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February 6, 2010
The world just seems to spin around the muffled corridor I’m standing in.
Here, the faint hum of fluorescent lights
embeds in my unconsciousness
like a sleeping madness I can’t hear.
And the Hypochondriac,
out of the many selves occupying me,
is the one that surfaces.
And I’m suddenly struck by the thought
that the descent into schizophrenia must be worse than Death itself.

But I’m not mad,
the Rationalist says.


I’m just standing in this hypothetical hallway,
with the whole left side of my face plastered against this door.
Maddening. Maddening.
Light laughters rippling on the other side.
Glasses clink, beyond.
They must be having a party,
all light-green.

My fingers scrabble blindly for the
doorknob, won’t you rattle?

The murmur of voices through the wood is
maddening, beckoning,
uproarious, even,
as I smack the door.
Hear me?
Smack. Roar. Smack. Roar.

I can hardly breathe, my heart nerve-strung, my wits scattering like beetles.
The mummies died.

Something in me wants to cry, but I have to be mute.
The only thing in the corridor that isn’t me
is my animal scuffling.

Act adult now.
No Butts,
one of the voices says,
watching with a cold, sarcastic eye.

But I thought you were dead,
I reply,
it’s locked it’s locked it’s

No answer.

I sink down slowly,
sliding my sweaty palms over the doorface until I wrap my arms around my knees,
and go to sleep. For a little while,
as the sounds of the party within waft out in little, dynamic bursts
until they dissipate into white noise.
Until I wake up
and adjust my mask,
and walk through an open door I had missed earlier.

My eyes widen like a cat’s.
It’s a dark, dingy room, like a dilapidated coffee shop.
And somehow, yet, I know,
this is not all there is, so
gingerly, gingerly,
I weave myself through a maze of thrifty wooden chairs.
Deeper, deeper in,
the place grows wider, wilder.
Linoleum gives way to grass in the dark,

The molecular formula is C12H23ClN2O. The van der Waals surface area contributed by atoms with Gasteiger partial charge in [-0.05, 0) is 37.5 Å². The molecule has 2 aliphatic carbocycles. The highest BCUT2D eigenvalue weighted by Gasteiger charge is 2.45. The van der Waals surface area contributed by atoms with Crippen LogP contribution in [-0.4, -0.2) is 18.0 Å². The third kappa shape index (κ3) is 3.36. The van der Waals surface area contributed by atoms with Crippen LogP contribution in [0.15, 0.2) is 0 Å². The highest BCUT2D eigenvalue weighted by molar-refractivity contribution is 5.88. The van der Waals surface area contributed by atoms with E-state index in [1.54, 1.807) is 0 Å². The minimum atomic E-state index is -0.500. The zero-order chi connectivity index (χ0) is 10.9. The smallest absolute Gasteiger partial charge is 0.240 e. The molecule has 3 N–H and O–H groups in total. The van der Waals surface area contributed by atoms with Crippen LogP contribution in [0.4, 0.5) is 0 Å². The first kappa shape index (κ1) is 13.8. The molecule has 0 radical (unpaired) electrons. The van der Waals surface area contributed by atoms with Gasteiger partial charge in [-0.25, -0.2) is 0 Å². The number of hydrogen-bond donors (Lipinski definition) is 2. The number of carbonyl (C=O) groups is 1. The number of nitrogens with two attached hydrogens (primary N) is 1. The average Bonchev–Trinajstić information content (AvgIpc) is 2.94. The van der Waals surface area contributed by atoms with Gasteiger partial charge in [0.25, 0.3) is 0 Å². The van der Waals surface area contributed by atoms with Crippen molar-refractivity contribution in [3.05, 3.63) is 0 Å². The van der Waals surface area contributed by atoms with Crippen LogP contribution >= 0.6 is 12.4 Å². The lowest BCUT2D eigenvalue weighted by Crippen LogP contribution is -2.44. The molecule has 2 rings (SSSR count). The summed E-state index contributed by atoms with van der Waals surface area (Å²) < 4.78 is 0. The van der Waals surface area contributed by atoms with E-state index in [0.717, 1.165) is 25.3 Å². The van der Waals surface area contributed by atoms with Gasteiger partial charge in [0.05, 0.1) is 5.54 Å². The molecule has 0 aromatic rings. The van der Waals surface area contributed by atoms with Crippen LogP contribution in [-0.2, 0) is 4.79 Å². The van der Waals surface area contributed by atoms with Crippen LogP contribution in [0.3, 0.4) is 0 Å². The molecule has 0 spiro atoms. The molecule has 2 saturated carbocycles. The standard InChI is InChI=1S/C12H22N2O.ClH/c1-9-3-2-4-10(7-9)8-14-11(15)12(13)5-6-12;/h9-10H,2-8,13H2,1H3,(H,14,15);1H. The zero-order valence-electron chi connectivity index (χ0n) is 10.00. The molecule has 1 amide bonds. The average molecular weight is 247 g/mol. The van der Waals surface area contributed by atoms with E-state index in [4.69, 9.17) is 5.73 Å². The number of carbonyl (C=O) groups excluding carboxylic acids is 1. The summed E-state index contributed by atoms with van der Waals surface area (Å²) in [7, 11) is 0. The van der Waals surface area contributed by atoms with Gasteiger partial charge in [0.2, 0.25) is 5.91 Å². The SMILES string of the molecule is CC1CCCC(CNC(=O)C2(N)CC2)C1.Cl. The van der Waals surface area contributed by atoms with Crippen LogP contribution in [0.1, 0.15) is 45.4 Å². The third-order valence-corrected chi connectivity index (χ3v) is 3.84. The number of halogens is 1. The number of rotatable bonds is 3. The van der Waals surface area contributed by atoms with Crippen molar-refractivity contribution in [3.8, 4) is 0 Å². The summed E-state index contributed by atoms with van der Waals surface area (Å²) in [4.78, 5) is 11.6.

the ceiling to the stars.
I breathe at last.

Before me, mountains stretch.
On one of these,
the glass citadel stands.

As I advance,
light grows, expands.
I see.
At last. At last.

A whimsical breeze flutters and flirts with me,
brings the smell of jelly-beans,
sweet tangerines,
but I smell Autumn in it—
Dusty fuel for fire,
and Death.
But I ignore this and advance.

So with the breeze fisking at my back,
I came to the Garden of Earthly Delights,
a sackcloth wanderer with half-frightened eyes peeping through my mask.

You can see the citadel from here,
stabbing the land with long shadow under the midday sun.
This path here goes toward it.
But first, you have to pass through that wood where nightmares grow.
The bravest of you go.
But I’ll kill you first.
Because if I can’t have it,
then no one will.
He’s mine! He’s mine!

I repulse you, don’t I?
In this Garden of Madness.
Fungus creeps over the apples of our eyes.

All dreams end,
I say,
but my teeth are clenched so tight,
that a senseless grunt is all that bubbles out.
My foot raises to stamp,
but stops,

as music splits the air:
The Devil’s music,
playing with my heart-strings,
until I rise, nose-first,
like a ripe balloon.

Look how the beast is gentled, they say.
Such is the power of music.

I want to spit,
but mesmeration catches me,
swift and sparkling,
like a coat of dreams
with its golden tassels spinning in the air.
Spinning to nowhere.

Who is the lord of the citadel?
I entreat,
Whose lands are these?

See for yourself,
replies the dream.

He plays the Devil’s instrument, I wonder aloud
as we reach the citadel—
The door’s opening!

I blink.
A pair of eyes blinks back at me.
His mask’s awry.
Strings shatter.
He shrieks, voice cracking,
“I don’t need your help!”

And I’m back in the old corridor.
Just like that.

You fool. You naive fool,
the voice says inside my head.
I shove it back and stumble,
seeing another open door up ahead.

Here we go again.

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